A FAA does not have the powers to review his own order. In case of a change in the FAA, the new incumbent cannot revise the orders of his predecessor.
16. What is third party information?
Any information which relates to or has been supplied by the third party is referred to as third party information. This may involve different types of records like those related to personal information of individual or commercial information about an organisation.
Protection of personal information, especially of a third-party, is a valuable privilege which should not be lightly done away with or diluted.
17. Are officials required to give information about themselves and their families under the law? Can the public request this kind of information? Should it be given?
Officials are not required to provide private or personal information which is exempted under Section 8(1) (j) of the Act. Again, this must be decided on a case to case basis (as has indeed been the case with the decisions of the CIC). If public interest is served by disclosing such information then it must be given.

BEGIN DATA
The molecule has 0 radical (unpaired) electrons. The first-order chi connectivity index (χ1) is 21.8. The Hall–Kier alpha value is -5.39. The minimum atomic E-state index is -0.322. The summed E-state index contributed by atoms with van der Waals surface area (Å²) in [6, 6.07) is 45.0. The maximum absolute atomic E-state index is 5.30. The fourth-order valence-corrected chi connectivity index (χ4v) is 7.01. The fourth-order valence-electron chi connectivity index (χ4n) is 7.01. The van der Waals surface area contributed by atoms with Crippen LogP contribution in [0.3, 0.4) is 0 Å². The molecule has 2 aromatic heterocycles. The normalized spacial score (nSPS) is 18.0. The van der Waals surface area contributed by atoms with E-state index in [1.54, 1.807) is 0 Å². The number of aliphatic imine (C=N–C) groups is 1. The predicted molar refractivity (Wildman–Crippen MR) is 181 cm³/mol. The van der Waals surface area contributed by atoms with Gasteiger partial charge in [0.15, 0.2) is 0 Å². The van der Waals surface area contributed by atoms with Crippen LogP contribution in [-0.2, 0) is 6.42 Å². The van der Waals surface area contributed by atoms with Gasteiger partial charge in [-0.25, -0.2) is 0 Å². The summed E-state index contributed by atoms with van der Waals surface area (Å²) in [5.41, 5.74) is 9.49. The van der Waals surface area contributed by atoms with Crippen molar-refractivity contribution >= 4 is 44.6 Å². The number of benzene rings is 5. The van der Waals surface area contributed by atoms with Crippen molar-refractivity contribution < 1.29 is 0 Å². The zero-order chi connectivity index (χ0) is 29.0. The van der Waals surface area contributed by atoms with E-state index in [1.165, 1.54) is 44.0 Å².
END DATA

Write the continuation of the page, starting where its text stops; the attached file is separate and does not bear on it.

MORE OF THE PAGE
18. If a citizen seeks information which is forbidden by other rules or Acts, what should a PIO do?
As the RTI Act prevails upon any other Act which is inconsistent with it, information cannot be denied to a citizen citing any rule or act other than the RTI Act. The provisions of the RTI Act will override the provisions of any other regulations to the extent they are inconsistent.
19. What are the conditions in which the information can be denied by a PIO?
The rejection of application can be done in the following cases:
Other situations where information can be denied are:-
The CIC has also relied upon and quoted the Preamble of the RTI Act to claim exemption.If voluminous information has been sought, information cannot be refused citing section 7(9) which provides for only a change in the form in which it is to be provided.
20. What is a ‘fiduciary relationship’?
A ‘fiduciary relationship’ is a relationship of trust which may also be between a person and a juristic person such as Government, university or a bank. However, the most common example of such a relationship is the trustee of a trust, but fiduciaries can include business advisers, attorneys, guardians, administrators, directors of a company, public servants in relation to a Government and senior managers of a firm/company etc.
All relationships usually have an element of trust, but all of them cannot be classified as fiduciary. Information provided in discharge of a statutory requirement, or to obtain a job, or to get a license, cannot be considered to have been given in a fiduciary relationship.
The following kinds of relationships may broadly be categorized as “fiduciary”:
Trustee/beneficiary; Legal guardians/ wards; Lawyer/client; Executors and administrators / legatees and heirs; Board of directors / company; Liquidator/company; Receivers, trustees in bankruptcy and assignees in insolvency / creditors; Doctor/patient; Parent/child.